I know, I know. Lots of you are reading this article and thinking to yourselves, “There is no way I’m touching Lacy OR Rawls, that O-line is garbage!” Well, last year they were garbage. I won’t deny that. With that being said, I believe there is promise for the O-line to be at least decent. Enough to warrant using one of their running backs. They brought in former second overall pick Luke Joeckel to boost their line, in addition to drafting the O-line Swiss army knife Ethan Pocic. Also, Germain Ifedi looks to grow into his role as a second year player in a (hopefully) more stable situation. They still have a top-10 center in Justin Britt as well. By no means do I expect this O-line to be top 10, but they have an inside chance to be decent enough to support a running back for fantasy.
Why not Rawls?
Thomas Rawls is exciting, I’ll give you that. He runs with a head full of steam, and his wild flailing can confuse the defense from time to time. Or he just straight headbutts people like this:
And while Rawls can make the 32nd-ranked run defense in 2015 look bad, his running style is seriously flawed and dangerous. He strikes me more as a limited opportunity home run hitter than anything else, like a poor man’s Tevin Coleman. In addition to that, Thomas Rawls has minimal chops in the pass-catching game. I know I said that was Prosise’s wheelhouse earlier, but I believe the Seahawks would benefit more from a versatile running back like Eddie Lacy as their early down back. In his two years for the Seahawks, Thomas Rawls only has a combined 28 targets and 22 receptions. Meanwhile, Lacy has averaged 33.5 targets and 25.25 receptions per season with the Packers.
What Eddie Lacy Brings to the Table
The spin move!
Ok, but seriously… Lacy is still a good running back. Before his injury last year, he was averaging 72 yards per game with a 5.1 yards per carry average. I’ll save you the calculator work: he was on pace for a 1,152 yard season. Yes, as “fat” Lacy. If Eddie dedicates himself to his health for this season (and for his career, at this point) then you can look forward to the 2013-2014 version of Lacy tearing it up once again. Even though he didn’t have any touchdowns in his five games last year, they were bound to come eventually in a high-powered Packer offense. Seattle is no laughing matter when it comes to offense and scoring chances either.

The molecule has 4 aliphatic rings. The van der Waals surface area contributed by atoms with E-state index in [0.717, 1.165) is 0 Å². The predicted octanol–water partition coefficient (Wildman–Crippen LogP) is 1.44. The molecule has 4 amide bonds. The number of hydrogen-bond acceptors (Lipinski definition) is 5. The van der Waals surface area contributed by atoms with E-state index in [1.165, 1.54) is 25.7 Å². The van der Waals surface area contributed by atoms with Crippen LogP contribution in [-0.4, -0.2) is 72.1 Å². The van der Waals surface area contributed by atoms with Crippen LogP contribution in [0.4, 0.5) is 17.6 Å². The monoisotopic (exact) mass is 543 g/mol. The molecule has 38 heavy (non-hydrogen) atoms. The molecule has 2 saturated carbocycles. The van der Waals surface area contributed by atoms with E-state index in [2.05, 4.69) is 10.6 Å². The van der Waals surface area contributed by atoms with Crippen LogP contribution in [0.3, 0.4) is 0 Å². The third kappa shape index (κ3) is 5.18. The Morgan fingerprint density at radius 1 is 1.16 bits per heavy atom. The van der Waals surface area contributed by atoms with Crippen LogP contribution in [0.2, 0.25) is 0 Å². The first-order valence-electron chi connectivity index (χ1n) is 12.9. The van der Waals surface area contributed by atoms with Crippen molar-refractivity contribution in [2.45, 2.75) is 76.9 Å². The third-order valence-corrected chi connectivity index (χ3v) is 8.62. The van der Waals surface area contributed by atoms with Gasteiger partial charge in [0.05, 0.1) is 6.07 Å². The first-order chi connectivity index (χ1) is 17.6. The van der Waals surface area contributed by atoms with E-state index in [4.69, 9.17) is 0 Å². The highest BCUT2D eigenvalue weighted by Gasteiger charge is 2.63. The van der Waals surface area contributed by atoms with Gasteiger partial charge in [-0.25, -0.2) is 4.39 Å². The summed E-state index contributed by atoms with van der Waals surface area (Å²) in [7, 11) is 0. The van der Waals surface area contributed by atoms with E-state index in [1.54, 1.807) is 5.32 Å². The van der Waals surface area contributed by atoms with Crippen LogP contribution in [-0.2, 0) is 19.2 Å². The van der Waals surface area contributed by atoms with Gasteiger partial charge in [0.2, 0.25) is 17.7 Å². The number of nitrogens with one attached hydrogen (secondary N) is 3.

Additionally, Eddie Lacy has a nose for the end zone. Even with his 2016 season included, Lacy has a career 33.3% TD rate inside the 10 yard line. He’s a shifty power back that excels in scoring touchdowns. Thomas Rawls had zero TDs starting from not just inside the 10 yard line, but even inside the red zone last year. Christine Michael had four from the red zone. The Seahawks are dying to have a goal line back to use, and Lacy is that guy.
I think if head coach Pete Carroll gives him the opportunity early, Lacy will run away with the job. Literally. He is a far more consistent runner than Thomas Rawls and his pass-catching skills are a cherry on top. He could potentially be a 10-plus touchdown scorer for an offense that is already efficient. With Eddie Lacy’s ADP dropping slowly as we get closer to draft season, I suggest keeping him in your back pocket as a late-fourth round or early-fifth round steal in standard leagues. In PPR, Lacy is legitimately undervalued as a sixth round option, in my opinion. Keep your eye on Eddie Lacy, he could end up being this year’s version of DeMarco Murray. Lacy is currently being drafted as the RB21, but his opportunity could easily land him in the top 10 or better!